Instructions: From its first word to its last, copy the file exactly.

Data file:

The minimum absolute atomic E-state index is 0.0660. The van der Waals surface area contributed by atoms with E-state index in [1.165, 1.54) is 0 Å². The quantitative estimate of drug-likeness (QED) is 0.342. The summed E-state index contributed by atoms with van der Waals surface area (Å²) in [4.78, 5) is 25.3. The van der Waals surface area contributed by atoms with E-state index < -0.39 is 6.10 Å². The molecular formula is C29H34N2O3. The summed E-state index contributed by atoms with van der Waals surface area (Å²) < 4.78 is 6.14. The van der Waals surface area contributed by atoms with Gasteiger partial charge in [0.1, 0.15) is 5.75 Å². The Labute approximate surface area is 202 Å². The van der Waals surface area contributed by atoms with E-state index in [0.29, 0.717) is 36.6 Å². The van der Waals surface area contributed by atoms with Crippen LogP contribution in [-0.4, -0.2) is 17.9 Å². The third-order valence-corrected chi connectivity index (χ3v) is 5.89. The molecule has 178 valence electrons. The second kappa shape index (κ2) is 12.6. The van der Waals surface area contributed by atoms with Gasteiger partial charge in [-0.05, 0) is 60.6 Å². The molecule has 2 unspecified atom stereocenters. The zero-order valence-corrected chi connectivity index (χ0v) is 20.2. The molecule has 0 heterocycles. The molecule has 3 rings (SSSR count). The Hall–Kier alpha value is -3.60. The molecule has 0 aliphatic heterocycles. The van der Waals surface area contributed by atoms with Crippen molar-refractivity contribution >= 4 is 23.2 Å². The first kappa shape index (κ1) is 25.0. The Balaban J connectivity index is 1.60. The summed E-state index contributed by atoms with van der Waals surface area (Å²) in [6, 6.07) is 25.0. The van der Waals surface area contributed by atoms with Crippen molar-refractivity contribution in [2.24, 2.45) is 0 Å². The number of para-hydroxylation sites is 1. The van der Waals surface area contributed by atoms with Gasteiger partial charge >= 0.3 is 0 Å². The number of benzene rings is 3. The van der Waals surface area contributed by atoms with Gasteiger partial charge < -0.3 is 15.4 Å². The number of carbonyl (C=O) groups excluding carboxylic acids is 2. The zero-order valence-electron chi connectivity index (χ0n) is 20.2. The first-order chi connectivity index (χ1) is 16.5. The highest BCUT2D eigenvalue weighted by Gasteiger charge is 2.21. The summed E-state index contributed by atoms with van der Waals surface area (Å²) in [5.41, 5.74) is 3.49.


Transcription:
The minimum absolute atomic E-state index is 0.0660. The van der Waals surface area contributed by atoms with E-state index in [1.165, 1.54) is 0 Å². The quantitative estimate of drug-likeness (QED) is 0.342. The summed E-state index contributed by atoms with van der Waals surface area (Å²) in [4.78, 5) is 25.3. The van der Waals surface area contributed by atoms with E-state index < -0.39 is 6.10 Å². The molecular formula is C29H34N2O3. The summed E-state index contributed by atoms with van der Waals surface area (Å²) < 4.78 is 6.14. The van der Waals surface area contributed by atoms with Gasteiger partial charge in [0.1, 0.15) is 5.75 Å². The Labute approximate surface area is 202 Å². The van der Waals surface area contributed by atoms with E-state index in [0.29, 0.717) is 36.6 Å². The van der Waals surface area contributed by atoms with Crippen LogP contribution in [-0.4, -0.2) is 17.9 Å². The third-order valence-corrected chi connectivity index (χ3v) is 5.89. The molecule has 178 valence electrons. The second kappa shape index (κ2) is 12.6. The van der Waals surface area contributed by atoms with Gasteiger partial charge in [-0.05, 0) is 60.6 Å². The molecule has 2 unspecified atom stereocenters. The zero-order valence-corrected chi connectivity index (χ0v) is 20.2. The molecule has 0 heterocycles. The molecule has 3 rings (SSSR count). The Hall–Kier alpha value is -3.60. The molecule has 0 aliphatic heterocycles. The van der Waals surface area contributed by atoms with Crippen molar-refractivity contribution >= 4 is 23.2 Å². The first kappa shape index (κ1) is 25.0. The Balaban J connectivity index is 1.60. The summed E-state index contributed by atoms with van der Waals surface area (Å²) in [6, 6.07) is 25.0. The van der Waals surface area contributed by atoms with Crippen molar-refractivity contribution in [2.24, 2.45) is 0 Å². The number of para-hydroxylation sites is 1. The van der Waals surface area contributed by atoms with Gasteiger partial charge >= 0.3 is 0 Å². The number of benzene rings is 3. The van der Waals surface area contributed by atoms with Gasteiger partial charge < -0.3 is 15.4 Å². The number of carbonyl (C=O) groups excluding carboxylic acids is 2. The zero-order valence-electron chi connectivity index (χ0n) is 20.2. The first-order chi connectivity index (χ1) is 16.5. The highest BCUT2D eigenvalue weighted by Gasteiger charge is 2.21. The summed E-state index contributed by atoms with van der Waals surface area (Å²) in [5.41, 5.74) is 3.49.